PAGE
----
What is America smoking?

By Rhonda Swan
(Palm Beach Post Editorial Writer, Friday, March 13, 2009

It's time that America got real about pot.

Charlie Lynch of California should not be facing up to 100 years in federal prison for selling medical marijuana to prescription-holding sick people - a practice that's legal in California but not under federal law.

His marijuana dispensary was raided in 2007. It was one of several targeted by the Drug Enforcement Administration before the Obama administration decided to stop the raids in states that allow medical marijuana.

That news comes two years too late for Mr. Lynch, whose sentencing is set for March 23. "It just seems so unfair what they've done to me," Mr. Lynch said to ABC News.

Unfair and hypocritical.

According to an article for The Bulletin for Cannabis Reform, local and federal governments spend an estimated $10.7 billion arresting, prosecuting and punishing marijuana offenders, and lose $31.1 billion a year in lost tax revenues by keeping the $113 billion-a-year marijuana industry underground.

Yet the federal government promotes "pot in a pill."

Here's the endorsement from the DEA: "Medical marijuana already exists. It's called Marinol. The active ingredient of Marinol is synthetic THC, which has been found to relieve the nausea and vomiting associated with chemotherapy for cancer patients and to assist with loss of appetite with AIDS patients."

THC is the "active" ingredient in marijuana. Leave it to Uncle Sam to advocate fake dope.

I learned about Marinol during my mother's recent hospitalization. She hasn't had an appetite in weeks, so the doctor prescribed the drug, anticipating that she'd get the munchies. When it didn't work, he doubled her dose. It's since been doubled again, and she's still not eating.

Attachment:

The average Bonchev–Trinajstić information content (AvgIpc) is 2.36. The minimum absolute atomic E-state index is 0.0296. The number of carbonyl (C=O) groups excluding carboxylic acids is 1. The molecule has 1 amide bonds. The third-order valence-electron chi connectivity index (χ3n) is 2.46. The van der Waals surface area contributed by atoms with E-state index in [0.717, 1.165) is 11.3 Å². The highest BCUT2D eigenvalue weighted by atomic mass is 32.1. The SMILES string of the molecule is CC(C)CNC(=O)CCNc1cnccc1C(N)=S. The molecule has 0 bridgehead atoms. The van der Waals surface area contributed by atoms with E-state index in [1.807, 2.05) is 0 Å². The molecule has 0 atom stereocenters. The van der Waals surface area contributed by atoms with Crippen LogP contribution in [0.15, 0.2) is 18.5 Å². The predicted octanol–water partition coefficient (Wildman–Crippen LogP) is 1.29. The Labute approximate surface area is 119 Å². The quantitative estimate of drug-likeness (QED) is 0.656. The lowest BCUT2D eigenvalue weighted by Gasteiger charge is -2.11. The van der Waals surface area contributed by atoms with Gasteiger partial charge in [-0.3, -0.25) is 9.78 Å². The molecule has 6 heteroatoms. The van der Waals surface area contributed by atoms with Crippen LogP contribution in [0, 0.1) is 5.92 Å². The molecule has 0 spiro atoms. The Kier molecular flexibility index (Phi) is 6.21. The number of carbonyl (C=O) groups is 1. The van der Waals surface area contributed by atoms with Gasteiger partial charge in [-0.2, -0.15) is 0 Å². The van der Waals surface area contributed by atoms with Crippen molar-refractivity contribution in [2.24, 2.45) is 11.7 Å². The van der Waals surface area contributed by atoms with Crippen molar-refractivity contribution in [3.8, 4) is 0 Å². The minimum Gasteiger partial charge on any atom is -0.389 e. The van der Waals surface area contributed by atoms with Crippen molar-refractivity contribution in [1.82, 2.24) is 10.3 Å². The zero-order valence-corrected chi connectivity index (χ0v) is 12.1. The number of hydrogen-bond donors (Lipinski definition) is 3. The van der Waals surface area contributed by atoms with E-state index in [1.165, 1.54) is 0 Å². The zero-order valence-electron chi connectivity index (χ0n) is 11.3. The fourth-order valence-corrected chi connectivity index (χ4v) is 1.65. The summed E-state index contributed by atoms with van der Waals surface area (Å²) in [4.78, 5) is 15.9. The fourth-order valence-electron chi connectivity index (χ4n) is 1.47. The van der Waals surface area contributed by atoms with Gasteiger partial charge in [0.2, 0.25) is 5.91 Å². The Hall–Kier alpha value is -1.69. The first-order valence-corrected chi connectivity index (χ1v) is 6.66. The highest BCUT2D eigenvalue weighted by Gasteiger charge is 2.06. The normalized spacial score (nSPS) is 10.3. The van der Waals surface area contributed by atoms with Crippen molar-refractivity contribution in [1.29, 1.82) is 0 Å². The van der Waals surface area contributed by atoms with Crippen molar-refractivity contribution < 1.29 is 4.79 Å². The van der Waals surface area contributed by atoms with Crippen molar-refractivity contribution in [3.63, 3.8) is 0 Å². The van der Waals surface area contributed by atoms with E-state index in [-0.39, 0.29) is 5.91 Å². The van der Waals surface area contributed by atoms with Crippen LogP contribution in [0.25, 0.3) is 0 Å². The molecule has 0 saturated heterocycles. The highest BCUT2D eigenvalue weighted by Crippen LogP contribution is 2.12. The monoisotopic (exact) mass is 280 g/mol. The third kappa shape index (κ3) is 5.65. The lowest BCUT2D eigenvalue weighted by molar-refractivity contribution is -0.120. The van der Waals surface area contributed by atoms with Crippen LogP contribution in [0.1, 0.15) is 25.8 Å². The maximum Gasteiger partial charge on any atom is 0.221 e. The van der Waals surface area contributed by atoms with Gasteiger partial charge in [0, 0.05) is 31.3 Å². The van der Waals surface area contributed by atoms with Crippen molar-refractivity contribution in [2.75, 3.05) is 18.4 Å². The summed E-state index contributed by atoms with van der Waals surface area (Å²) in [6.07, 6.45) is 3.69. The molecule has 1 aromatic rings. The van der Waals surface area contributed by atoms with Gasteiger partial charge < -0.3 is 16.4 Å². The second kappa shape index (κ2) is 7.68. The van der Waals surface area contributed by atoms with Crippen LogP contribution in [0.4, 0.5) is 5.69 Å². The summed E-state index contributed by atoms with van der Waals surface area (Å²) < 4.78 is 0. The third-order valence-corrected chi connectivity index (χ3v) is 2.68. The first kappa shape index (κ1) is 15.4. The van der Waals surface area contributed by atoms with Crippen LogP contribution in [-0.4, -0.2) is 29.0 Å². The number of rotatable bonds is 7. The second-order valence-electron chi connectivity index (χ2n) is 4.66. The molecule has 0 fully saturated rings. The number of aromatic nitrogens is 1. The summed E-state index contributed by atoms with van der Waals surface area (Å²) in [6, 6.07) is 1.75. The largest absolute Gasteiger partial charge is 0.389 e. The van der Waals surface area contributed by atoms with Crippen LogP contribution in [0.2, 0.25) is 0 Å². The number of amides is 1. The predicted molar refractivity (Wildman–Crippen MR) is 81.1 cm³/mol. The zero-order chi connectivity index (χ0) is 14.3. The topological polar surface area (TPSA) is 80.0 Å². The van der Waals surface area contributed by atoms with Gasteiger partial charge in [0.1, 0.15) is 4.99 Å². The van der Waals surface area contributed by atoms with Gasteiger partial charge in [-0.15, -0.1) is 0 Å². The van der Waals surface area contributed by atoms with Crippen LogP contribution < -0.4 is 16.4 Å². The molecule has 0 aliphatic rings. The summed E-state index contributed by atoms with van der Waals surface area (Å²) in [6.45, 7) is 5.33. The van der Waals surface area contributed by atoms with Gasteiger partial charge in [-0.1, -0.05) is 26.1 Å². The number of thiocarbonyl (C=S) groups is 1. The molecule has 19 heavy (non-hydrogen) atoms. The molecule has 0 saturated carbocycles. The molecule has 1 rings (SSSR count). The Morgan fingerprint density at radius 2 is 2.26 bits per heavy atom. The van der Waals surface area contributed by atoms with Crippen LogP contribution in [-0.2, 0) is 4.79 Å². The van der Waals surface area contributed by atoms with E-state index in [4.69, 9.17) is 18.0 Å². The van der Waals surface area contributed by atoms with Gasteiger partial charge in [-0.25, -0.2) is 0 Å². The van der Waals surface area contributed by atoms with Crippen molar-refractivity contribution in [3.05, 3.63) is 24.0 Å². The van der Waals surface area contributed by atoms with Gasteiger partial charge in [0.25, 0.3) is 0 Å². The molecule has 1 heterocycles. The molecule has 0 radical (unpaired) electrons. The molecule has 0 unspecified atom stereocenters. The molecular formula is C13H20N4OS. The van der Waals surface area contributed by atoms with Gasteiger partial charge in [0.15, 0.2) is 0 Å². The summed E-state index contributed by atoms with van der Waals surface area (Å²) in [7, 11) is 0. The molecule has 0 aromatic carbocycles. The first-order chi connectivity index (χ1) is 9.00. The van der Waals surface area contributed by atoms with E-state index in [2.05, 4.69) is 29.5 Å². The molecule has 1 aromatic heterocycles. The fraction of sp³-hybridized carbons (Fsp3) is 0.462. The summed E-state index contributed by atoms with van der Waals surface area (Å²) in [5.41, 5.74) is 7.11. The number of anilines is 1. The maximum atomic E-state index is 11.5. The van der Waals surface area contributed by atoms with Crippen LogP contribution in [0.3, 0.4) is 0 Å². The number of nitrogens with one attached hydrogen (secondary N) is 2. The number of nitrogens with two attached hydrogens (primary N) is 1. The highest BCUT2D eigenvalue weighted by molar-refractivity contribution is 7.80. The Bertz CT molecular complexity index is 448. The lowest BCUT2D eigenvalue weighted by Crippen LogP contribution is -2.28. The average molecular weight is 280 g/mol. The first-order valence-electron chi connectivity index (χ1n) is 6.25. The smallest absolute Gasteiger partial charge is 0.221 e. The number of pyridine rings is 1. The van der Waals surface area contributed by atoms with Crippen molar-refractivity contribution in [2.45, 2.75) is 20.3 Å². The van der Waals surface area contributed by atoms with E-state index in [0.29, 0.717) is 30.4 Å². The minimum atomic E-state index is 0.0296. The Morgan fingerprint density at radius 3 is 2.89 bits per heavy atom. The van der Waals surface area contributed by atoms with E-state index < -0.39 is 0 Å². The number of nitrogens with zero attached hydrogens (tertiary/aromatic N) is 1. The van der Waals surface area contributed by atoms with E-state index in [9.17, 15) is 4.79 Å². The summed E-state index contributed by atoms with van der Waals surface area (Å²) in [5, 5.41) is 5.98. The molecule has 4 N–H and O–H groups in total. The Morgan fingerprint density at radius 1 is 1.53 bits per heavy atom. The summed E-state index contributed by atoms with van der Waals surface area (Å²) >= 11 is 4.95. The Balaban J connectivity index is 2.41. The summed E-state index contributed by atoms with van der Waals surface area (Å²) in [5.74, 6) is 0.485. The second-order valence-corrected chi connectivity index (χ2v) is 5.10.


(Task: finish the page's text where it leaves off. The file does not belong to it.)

When I asked why they didn't just let her smoke a joint, I got laughter. But, seriously, why go to the trouble and expense - Marinol costs between $200 and $800 a month, depending on the dose - of making fake pot to do the job of the real thing?

That wouldn't be necessary if we just decriminalized marijuana use. Already, 13 states allow marijuana use for medical purposes, and others - Illinois, Iowa and New Hampshire - are considering bills to do so. Last year, Massachusetts voters decriminalized possession of small amounts of marijuana. Getting caught with less than an ounce of pot is punishable by a civil fine of $100. No criminal record.

And in California, where desperate times call for reasonable measures, San Francisco Assemblyman Tom Ammiano has introduced a bill to tax and regulate marijuana like alcohol, saying that it would bring about $1 billion to state coffers. The legislation would allow access only to people over 21.

As for the arguments against decriminalizing marijuana, most have been debunked. More people smoke pot in the U.S. than in the Netherlands, where it's been decriminalized - you can buy and smoke weed at coffee shops - for more than 30 years. Decriminalizing it in the U.S. isn't likely to entice hordes of new smokers.

There's no convincing scientific evidence that the drug causes psychological damage, and fewer than 1 percent of smokers get hooked. Marijuana poses minimal damage to the lungs - a lot less than legal tobacco - and there's no proof that it's a gateway drug to crack or heroin.

What has been proven, the Drug Policy Alliance Network argues, is that marijuana does for sick people exactly what the government claims pot in a pill does - but better. And the war on drugs has done nothing to keep people from getting high.

"Use and perception of the drug are little different now than they were 30 years ago," said Taxpayers for Common Sense senior analyst Erich Zimmermann. "Rather than continue to spend billions of dollars on the problem, it would be better for the U.S. government to get out of the marijuana business entirely."

Charlie Lynch would agree.

Rhonda Swan is an editorial writer for The Palm Beach Post. Her e-mail address is rhonda_swan@pbpost.com

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